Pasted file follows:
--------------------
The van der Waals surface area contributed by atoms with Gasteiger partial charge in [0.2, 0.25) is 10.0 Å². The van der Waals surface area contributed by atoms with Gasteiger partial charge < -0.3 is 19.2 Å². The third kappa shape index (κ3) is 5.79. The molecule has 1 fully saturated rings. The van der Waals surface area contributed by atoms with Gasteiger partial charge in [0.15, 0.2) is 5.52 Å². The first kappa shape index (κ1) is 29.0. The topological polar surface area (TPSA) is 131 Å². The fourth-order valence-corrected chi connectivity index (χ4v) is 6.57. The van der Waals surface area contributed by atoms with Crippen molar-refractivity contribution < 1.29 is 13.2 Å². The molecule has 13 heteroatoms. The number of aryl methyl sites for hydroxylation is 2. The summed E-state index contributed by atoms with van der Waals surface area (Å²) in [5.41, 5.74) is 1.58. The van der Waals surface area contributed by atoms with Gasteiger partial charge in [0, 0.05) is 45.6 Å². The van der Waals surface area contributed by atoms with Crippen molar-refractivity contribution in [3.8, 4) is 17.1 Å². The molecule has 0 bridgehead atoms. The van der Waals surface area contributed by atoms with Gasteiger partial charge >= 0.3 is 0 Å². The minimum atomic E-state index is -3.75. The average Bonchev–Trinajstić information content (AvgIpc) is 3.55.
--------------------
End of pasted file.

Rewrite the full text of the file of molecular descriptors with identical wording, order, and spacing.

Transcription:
The van der Waals surface area contributed by atoms with Gasteiger partial charge in [0.2, 0.25) is 10.0 Å². The van der Waals surface area contributed by atoms with Gasteiger partial charge < -0.3 is 19.2 Å². The third kappa shape index (κ3) is 5.79. The molecule has 1 fully saturated rings. The van der Waals surface area contributed by atoms with Gasteiger partial charge in [0.15, 0.2) is 5.52 Å². The first kappa shape index (κ1) is 29.0. The topological polar surface area (TPSA) is 131 Å². The fourth-order valence-corrected chi connectivity index (χ4v) is 6.57. The van der Waals surface area contributed by atoms with Crippen molar-refractivity contribution < 1.29 is 13.2 Å². The molecule has 13 heteroatoms. The number of aryl methyl sites for hydroxylation is 2. The summed E-state index contributed by atoms with van der Waals surface area (Å²) in [5.41, 5.74) is 1.58. The van der Waals surface area contributed by atoms with Gasteiger partial charge in [0, 0.05) is 45.6 Å². The van der Waals surface area contributed by atoms with Crippen molar-refractivity contribution in [3.8, 4) is 17.1 Å². The molecule has 0 bridgehead atoms. The van der Waals surface area contributed by atoms with Gasteiger partial charge >= 0.3 is 0 Å². The minimum atomic E-state index is -3.75. The average Bonchev–Trinajstić information content (AvgIpc) is 3.55.